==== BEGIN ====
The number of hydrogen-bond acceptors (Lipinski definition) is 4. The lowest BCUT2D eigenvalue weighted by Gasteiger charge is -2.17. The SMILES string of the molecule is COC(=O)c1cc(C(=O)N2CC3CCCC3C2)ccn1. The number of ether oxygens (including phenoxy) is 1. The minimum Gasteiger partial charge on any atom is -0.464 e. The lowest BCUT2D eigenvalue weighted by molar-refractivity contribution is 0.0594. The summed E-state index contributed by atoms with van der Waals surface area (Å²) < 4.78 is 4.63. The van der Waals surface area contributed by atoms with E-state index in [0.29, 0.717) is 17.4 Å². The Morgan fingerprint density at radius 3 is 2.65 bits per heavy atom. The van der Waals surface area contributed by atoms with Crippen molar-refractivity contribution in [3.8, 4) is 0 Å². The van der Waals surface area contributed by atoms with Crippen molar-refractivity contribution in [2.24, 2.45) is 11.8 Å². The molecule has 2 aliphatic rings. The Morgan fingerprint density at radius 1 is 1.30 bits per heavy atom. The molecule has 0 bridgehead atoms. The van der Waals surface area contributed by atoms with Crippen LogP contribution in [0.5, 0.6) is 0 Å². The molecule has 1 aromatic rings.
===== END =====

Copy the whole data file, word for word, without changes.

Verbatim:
The number of hydrogen-bond acceptors (Lipinski definition) is 4. The lowest BCUT2D eigenvalue weighted by Gasteiger charge is -2.17. The SMILES string of the molecule is COC(=O)c1cc(C(=O)N2CC3CCCC3C2)ccn1. The number of ether oxygens (including phenoxy) is 1. The minimum Gasteiger partial charge on any atom is -0.464 e. The lowest BCUT2D eigenvalue weighted by molar-refractivity contribution is 0.0594. The summed E-state index contributed by atoms with van der Waals surface area (Å²) < 4.78 is 4.63. The van der Waals surface area contributed by atoms with E-state index in [0.29, 0.717) is 17.4 Å². The Morgan fingerprint density at radius 3 is 2.65 bits per heavy atom. The van der Waals surface area contributed by atoms with Crippen molar-refractivity contribution in [3.8, 4) is 0 Å². The van der Waals surface area contributed by atoms with Crippen molar-refractivity contribution in [2.24, 2.45) is 11.8 Å². The molecule has 2 aliphatic rings. The Morgan fingerprint density at radius 1 is 1.30 bits per heavy atom. The molecule has 0 bridgehead atoms. The van der Waals surface area contributed by atoms with Crippen LogP contribution in [0.5, 0.6) is 0 Å². The molecule has 1 aromatic rings.